Yemen’s Historical Antiquities In Western Auctions Due To US-Saudi Aggression


The smuggling and sale of Yemen’s antiquities has flourished in global auctions recently, from the US to Britain, France and Germany to the Zionist enemy entity, after the aggression coalition focused during the past years on destroying immutable antiquities with its criminal raids and the demolition shovels of its takfiri tools.

According to specialists in antiquities, 4 antiques were sold yesterday at the auction of the famous House of Lyon and Turnbull, “Form Through Time.” 16 days later, 3 more pieces will be sold at the Art for Immortality auction in New York, that is, at a close distance from the UN building and its bodies, which criminalize the sale of smuggling antiquities and calls for the protection of heritage sites as a common global asset that needs protection.

What were sold was a head carved from striped alabaster, with a bronze ibex, from the beginning and middle of the first millennium BC, made of cast bronze, in addition to a memorial plaque of carved alabaster, in relief with a central head of a bull with engraved features, from the third century BC.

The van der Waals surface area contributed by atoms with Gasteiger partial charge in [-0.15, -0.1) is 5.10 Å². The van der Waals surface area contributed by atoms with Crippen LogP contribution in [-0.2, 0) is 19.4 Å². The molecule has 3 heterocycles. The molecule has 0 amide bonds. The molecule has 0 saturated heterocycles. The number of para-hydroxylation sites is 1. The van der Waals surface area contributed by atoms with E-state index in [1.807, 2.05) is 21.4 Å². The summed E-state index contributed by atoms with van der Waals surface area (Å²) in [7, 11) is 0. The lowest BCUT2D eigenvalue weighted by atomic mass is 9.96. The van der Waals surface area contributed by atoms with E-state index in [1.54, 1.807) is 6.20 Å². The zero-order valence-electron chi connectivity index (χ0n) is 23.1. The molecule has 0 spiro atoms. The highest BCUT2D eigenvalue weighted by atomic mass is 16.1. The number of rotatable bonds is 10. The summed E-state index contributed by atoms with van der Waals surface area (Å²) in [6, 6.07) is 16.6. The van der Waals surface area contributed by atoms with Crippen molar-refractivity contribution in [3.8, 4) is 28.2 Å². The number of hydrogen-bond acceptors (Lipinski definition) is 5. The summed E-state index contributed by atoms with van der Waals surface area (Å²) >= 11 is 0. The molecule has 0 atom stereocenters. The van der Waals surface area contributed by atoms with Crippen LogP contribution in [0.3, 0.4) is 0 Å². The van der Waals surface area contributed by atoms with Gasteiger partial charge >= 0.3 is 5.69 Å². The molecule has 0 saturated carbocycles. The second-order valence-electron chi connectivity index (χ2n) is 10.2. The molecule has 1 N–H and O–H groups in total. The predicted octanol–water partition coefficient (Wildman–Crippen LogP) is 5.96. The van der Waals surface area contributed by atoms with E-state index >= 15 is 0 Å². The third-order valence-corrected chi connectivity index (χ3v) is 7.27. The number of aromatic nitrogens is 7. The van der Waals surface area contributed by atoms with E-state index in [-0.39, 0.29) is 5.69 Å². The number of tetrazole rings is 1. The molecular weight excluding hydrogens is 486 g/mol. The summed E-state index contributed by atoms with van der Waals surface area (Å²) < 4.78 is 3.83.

The artifacts offered for sale later include the head of a man made of alabaster with inlaid eyes, and a tombstone made of limestone, rectangular in shape, in the upper half of which is a prominent face of a man, in addition to an abstract head of alabaster. These pieces date back to the third and second centuries BC.

And because smuggling does not only include pieces that were stolen from museums, but also from random excavations of archaeological sites, there is no specific statistics on the number of smuggled antiquities, although estimates indicate that thousands of rare pieces and manuscripts were smuggled.

Collecting the fragments of Yemeni antiquities seems impossible because those who claim to protect the history of Yemen, its treasures and collectibles abroad are trading and promoting them, exploiting their control over the occupied areas and their control over airports, land and sea ports.

The bleeding of antiquities smuggling will remain relentless, unless Yemen achieves its independence, and the arduous task remains in tracking down these antiquities in auctions and black markets, and engaging in dozens of judicial disputes to recover them.